This morning I was listening to an NPR
interview with Johnny Cash
about his career and new album entitled “The Man Comes Around
.” Overhearing, my boss peaked his head into my office to ask me what I was listening to. I told him that it was about Johnny Cash and he nodded politely, but couldn’t resist a smirk.
This was not unlike the time -- two years ago -- when we were in a Starbucks in New York. It was shortly after I’d first started working where I work, and we were in the city for a conference we were hosting at Columbia University. “Ring of Fire” came on the radio and both my boss and his deputy director burst out laughing.
”What’s so funny?” I asked. “I love Johnny Cash. He’s probably my favorite singer of all time.”
They at least had the decency to seem embarassed. “Well,” my boss said, “it just seems weird that they’d be playing country music in a Starbucks in Manhattan.”
The whole conversation infuriated me. I don’t pretend to be a country music fan -- the genre on the whole, particularly new country, is definitely not for me. But Johnny Cash is another thing altogether. His music transcends genre -- it crosses the lines of folk, country, rock, blues, and gospel. His voice is a fabulous rich instrument, and the older he gets the more just the sound of it conveys a lifetime of pain and loss and love and happiness and faith. Cash is an iconic, almost historical figure. He matters as much if not more than Bob Dylan, the Beatles, Elvis and other pop culture icons. Where his contemporaries are all dead or retired, Johnny Cash continues to put out records -- each one better than his last. To dismiss him is to dismiss the impact his work has had on countless others -- from the glossy New Country pop acts to Nick Cave, Will Oldham, not to mention Neil Gaiman’s fashion sense.
My boss isn’t a bad guy, but he’s definitely in the category of champagne liberals who have always been the bane of my existence. It’s very hard for me to stick up for the American left, when much of its membership includes people who are just as reactionary and narrow-minded about American culture as their right-wing counterparts. These are people who obsessively collect obscure jazz records, but who look down at anything with a little “country” in it. I can appreciate the work of greats like Charlie Parker and Duke Ellington, why can’t these people who pride themselves on their sympathy for the American underclass extend their interest to poor whites? Why does country music -- traditional country embodied by Johnny Cash, Hank Williams, Willie Nelson, etc., not new country -- have such a stigma, especially given its rich links to the blues? It’s a paradox I’ll never quite grasp.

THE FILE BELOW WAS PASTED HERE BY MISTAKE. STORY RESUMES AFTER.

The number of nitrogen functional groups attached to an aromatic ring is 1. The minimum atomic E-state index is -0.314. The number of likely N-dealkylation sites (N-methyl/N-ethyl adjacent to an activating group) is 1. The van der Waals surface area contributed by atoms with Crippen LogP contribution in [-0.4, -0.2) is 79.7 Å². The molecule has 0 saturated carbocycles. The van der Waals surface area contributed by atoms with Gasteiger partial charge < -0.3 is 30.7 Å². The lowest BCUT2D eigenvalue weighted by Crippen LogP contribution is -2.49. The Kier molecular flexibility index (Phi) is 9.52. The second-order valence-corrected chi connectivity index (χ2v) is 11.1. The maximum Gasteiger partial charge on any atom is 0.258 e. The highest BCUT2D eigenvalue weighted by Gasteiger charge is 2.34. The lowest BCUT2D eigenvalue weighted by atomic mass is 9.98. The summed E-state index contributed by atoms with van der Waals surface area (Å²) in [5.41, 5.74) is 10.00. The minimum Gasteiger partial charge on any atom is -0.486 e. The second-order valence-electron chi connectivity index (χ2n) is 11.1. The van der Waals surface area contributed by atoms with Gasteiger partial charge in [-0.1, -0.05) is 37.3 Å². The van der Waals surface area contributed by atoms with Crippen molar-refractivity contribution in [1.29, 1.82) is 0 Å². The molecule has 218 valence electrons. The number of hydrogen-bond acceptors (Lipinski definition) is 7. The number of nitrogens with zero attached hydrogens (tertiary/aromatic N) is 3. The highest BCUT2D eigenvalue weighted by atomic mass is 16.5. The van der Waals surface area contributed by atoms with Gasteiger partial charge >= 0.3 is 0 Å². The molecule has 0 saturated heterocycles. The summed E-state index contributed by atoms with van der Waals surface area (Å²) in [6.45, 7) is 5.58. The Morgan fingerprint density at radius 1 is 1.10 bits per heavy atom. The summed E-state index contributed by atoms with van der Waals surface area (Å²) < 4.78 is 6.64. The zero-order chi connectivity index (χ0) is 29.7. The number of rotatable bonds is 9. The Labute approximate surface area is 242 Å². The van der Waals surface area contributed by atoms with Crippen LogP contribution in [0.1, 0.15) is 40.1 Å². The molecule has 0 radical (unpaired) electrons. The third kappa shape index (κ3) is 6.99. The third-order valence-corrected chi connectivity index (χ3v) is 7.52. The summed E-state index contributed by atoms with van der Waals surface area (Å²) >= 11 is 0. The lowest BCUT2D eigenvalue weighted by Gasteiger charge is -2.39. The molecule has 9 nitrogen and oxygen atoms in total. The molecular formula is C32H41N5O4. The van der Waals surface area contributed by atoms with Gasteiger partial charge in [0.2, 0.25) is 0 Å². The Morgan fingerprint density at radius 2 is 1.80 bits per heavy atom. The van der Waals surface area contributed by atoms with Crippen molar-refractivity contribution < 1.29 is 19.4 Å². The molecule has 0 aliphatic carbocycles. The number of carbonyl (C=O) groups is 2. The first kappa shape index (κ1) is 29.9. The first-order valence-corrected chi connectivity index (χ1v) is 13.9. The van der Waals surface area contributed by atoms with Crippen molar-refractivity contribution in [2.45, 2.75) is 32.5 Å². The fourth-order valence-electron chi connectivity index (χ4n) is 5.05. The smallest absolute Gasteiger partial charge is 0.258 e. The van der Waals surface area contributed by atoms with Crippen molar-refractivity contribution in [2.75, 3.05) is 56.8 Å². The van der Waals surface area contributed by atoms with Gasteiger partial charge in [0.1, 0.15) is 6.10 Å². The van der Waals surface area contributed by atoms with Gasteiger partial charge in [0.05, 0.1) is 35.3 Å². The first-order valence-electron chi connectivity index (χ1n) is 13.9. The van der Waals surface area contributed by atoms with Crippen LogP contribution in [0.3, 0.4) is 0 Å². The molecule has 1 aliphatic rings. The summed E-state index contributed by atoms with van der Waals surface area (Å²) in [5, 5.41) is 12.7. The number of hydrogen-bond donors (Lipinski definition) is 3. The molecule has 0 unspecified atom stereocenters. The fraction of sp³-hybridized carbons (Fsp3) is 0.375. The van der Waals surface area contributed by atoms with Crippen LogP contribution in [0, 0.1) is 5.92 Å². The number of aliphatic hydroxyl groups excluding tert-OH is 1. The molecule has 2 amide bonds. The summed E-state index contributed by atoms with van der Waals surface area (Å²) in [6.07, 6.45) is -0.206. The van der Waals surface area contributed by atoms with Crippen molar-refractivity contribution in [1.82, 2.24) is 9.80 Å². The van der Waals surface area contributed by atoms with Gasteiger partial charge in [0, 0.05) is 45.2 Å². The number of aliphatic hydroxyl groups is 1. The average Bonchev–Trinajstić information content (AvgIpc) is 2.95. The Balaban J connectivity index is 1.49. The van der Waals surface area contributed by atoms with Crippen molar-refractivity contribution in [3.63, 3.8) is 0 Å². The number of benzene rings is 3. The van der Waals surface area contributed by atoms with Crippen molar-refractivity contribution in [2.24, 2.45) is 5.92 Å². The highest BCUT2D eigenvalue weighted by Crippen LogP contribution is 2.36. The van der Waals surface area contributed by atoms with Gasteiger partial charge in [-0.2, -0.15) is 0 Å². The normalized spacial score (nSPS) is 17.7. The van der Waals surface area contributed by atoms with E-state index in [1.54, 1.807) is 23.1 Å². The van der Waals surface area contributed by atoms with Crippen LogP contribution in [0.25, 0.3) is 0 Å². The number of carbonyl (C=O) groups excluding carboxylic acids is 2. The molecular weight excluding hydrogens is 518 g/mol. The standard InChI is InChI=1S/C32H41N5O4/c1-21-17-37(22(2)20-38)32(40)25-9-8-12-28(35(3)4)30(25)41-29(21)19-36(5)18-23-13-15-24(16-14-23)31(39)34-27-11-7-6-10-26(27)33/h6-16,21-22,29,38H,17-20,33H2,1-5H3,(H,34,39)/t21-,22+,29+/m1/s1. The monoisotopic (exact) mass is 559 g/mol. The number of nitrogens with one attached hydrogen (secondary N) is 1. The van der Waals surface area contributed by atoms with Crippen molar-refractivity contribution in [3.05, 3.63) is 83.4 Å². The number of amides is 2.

What angered me the most was that I was having a genuine emotional response (a rarity when it comes to today’s media) to the interview when he poked his head into my office. Because Cash’s speaking voice sounded so rickety -- you could tell just how elderly and worn out he is. Soon we won’t have him anymore -- and when we lose him, we’ll lose something genuinely great. This is a man who shared the stage with Elvis Presley, Jerry Lee Lewis and the Carter Family. He wrote some of the greatest songs of all time, many of them about the day-to-day struggles of poor people. He’s here now, but his time is short. Johnny Cash means so much to me that I can’t help but feel grief about that. And to have someone judge him -- and condescend me about being a fan -- irks me beyond my ability to describe it.
I’m going to go out and get his new record as soon as I have the chance and play it loud in my office all day long. I find great comfort in knowing that I plan on doing this -- and that maybe, just maybe, I’ll irritate my boss as much as he irritates me with his endless playing of “The Girl from Ipanema.” I’m practically salivating at the prospect.